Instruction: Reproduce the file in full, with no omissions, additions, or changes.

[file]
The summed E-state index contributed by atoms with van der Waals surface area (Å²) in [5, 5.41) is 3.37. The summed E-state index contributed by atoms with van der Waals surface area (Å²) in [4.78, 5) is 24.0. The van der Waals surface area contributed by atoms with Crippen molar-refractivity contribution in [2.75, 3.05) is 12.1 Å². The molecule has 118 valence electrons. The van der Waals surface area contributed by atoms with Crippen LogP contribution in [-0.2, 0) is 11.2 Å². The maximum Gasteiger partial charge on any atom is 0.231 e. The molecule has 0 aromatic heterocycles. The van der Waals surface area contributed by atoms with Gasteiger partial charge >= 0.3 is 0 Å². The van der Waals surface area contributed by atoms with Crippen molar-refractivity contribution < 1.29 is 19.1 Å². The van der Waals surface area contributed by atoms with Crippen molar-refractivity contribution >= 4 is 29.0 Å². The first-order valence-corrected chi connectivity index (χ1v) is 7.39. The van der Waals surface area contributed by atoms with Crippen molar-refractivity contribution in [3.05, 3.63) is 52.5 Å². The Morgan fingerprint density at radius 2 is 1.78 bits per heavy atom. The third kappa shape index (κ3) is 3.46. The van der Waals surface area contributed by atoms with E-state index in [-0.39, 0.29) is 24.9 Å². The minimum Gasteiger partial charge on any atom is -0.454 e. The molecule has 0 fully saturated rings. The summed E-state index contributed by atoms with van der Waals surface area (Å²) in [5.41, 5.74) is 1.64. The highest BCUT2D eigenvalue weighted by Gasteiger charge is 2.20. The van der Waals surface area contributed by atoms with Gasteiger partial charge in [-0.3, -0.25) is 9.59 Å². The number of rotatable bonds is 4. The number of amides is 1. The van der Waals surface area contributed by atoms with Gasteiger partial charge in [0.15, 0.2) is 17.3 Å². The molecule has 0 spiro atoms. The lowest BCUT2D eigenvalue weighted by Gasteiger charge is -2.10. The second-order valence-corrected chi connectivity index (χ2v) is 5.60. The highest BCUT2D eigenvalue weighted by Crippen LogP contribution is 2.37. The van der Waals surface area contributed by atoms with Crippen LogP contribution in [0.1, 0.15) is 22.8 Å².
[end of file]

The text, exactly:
The summed E-state index contributed by atoms with van der Waals surface area (Å²) in [5, 5.41) is 3.37. The summed E-state index contributed by atoms with van der Waals surface area (Å²) in [4.78, 5) is 24.0. The van der Waals surface area contributed by atoms with Crippen molar-refractivity contribution in [2.75, 3.05) is 12.1 Å². The molecule has 118 valence electrons. The van der Waals surface area contributed by atoms with Crippen LogP contribution in [-0.2, 0) is 11.2 Å². The maximum Gasteiger partial charge on any atom is 0.231 e. The molecule has 0 aromatic heterocycles. The van der Waals surface area contributed by atoms with Gasteiger partial charge >= 0.3 is 0 Å². The van der Waals surface area contributed by atoms with Crippen molar-refractivity contribution < 1.29 is 19.1 Å². The van der Waals surface area contributed by atoms with Crippen molar-refractivity contribution >= 4 is 29.0 Å². The first-order valence-corrected chi connectivity index (χ1v) is 7.39. The van der Waals surface area contributed by atoms with Crippen molar-refractivity contribution in [3.05, 3.63) is 52.5 Å². The Morgan fingerprint density at radius 2 is 1.78 bits per heavy atom. The third kappa shape index (κ3) is 3.46. The van der Waals surface area contributed by atoms with E-state index in [-0.39, 0.29) is 24.9 Å². The minimum Gasteiger partial charge on any atom is -0.454 e. The molecule has 0 fully saturated rings. The summed E-state index contributed by atoms with van der Waals surface area (Å²) in [5.41, 5.74) is 1.64. The highest BCUT2D eigenvalue weighted by Gasteiger charge is 2.20. The van der Waals surface area contributed by atoms with Gasteiger partial charge in [-0.3, -0.25) is 9.59 Å². The number of rotatable bonds is 4. The number of amides is 1. The van der Waals surface area contributed by atoms with Gasteiger partial charge in [0.15, 0.2) is 17.3 Å². The molecule has 0 spiro atoms. The lowest BCUT2D eigenvalue weighted by Gasteiger charge is -2.10. The second-order valence-corrected chi connectivity index (χ2v) is 5.60. The highest BCUT2D eigenvalue weighted by Crippen LogP contribution is 2.37. The van der Waals surface area contributed by atoms with Crippen LogP contribution in [0.1, 0.15) is 22.8 Å².